They’re totally different profiles of work, and the value propositions are totally different too.
Talking of Kubernetes, You’ve Had a Pop at Red Hat in the Past for their Approach to Containers. Talk Us Through the Issue/How You See Container Use Evolving…
I think what I said was that IBM’s primary focus was on (Red Hat’s offering) OpenShift. And the important thing there is that OpenShift is much more than container orchestration; it’s a Platform-as-a-Service (Paas): our view is that customers don’t really want PaaSs anymore. PaaSs read well with old school IT because it sounds like you never have to do any work and you get to look great.
It’s not a story that reads well for Silicon Valley. You don’t see Silicon Valley leaning on PaaSs; you see them leaning on Kubernetes.
Kubernetes is just part of Linux, so this is a really challenging story for Red Hat with OpenShift.
Mark Shuttleworth: “PaaS’s Read Well with Old School IT”
If you want to charge double the cost of Linux, or triple the cost of Linux for your PaaS, then you have to convince people that they need a PaaS. If actually all they want is Kubernetes built into Linux, well Kubernetes is free with Linux! That’s going to be a real pain point for the Red Hat numbers. They saying that they will grow dramatically on the back of OpenShift. I don’t see a huge amount of appetite.
I guess it comes back to that difference of opinion between guys who maintain a lot of legacy that essentially is a unique Unix crowd and the guys who are trying to deflect or beat an emerging Silicon Valley focus on brick and mortar industries. That old IT crowd is going to love the story of ‘OpenShift will run your databases for you’.
The flaw in that is that in 10 years, PaaS have actually never really been successful at for any length of time. The guys who know what it takes to make things work are the guys who know that they’re going to have to shoulder a certain amount of responsibility, and want the leanest stack underneath them to do that: that’s the cloud that CloudBees is referring to; that’s the crowd that I’m referring to.
If you go and talk to people who’ve had a PaaS for three, four, five years, ask them ‘are you on track with moving the number of apps to that PaaS that you thought you would move?’ and the answer is ‘no’, universally. ‘No we’re way off track’. But if the PaaS is only going to run 10 percent of your apps. Why should you be spending you know 200 percent more on infrastructure to run 10 percent of your apps better?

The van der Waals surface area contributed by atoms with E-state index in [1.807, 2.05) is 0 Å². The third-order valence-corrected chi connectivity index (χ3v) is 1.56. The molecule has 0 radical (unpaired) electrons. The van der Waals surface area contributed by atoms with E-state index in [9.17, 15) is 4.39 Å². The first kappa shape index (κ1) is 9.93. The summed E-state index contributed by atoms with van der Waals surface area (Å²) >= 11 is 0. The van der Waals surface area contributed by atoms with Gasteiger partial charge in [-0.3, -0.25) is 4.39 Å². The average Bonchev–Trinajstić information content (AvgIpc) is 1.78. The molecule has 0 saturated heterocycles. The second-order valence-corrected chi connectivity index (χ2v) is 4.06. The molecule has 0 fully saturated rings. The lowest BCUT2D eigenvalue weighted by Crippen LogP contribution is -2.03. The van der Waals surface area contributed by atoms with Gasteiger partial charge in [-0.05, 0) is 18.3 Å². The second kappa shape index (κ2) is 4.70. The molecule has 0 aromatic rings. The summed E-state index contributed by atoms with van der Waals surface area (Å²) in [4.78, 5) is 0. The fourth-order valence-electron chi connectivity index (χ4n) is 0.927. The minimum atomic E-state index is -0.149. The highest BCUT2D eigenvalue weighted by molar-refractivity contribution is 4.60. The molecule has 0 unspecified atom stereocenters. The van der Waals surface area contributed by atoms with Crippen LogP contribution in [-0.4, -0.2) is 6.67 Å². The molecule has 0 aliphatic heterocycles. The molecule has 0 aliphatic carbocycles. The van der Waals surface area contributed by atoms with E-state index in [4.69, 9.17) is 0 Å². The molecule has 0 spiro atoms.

OK, So You Seem Really Positive About the Opportunities at this Juncture – Are You Going to Raise Some More Capital for Expansion?
That’s right. We do intend to do a growth equity round and then an IPO. I think we will go out some stage this year.
How Much Would you Like to Raise?
I think it’s quite important that we don’t do it until we don’t need the money… then that’s going to be a question of what can we usefully spend.
I think we’ve done very well operating lean, and I don’t see that we want to change that discipline, while at the same time you know getting some of the larger funds a meaningful opportunity to invest.
They’re likely to want to build a bigger position than we are likely to want to raise. We’ll see…
Final Question: What’s the Focus When You’re Not Working?
I’m building a botanical garden. It’s a lovely, lovely opportunity to celebrate the diversity of life and ecosystems. Just doing something that can’t be rushed.
A lot of what we do is figure out how to go faster on open source. But if you stick an acorn in the ground, you know there is absolutely nothing you can do to turn it into an oak tree in less than a generation.
I like that change in timescales and the thinking that’s required for for that project…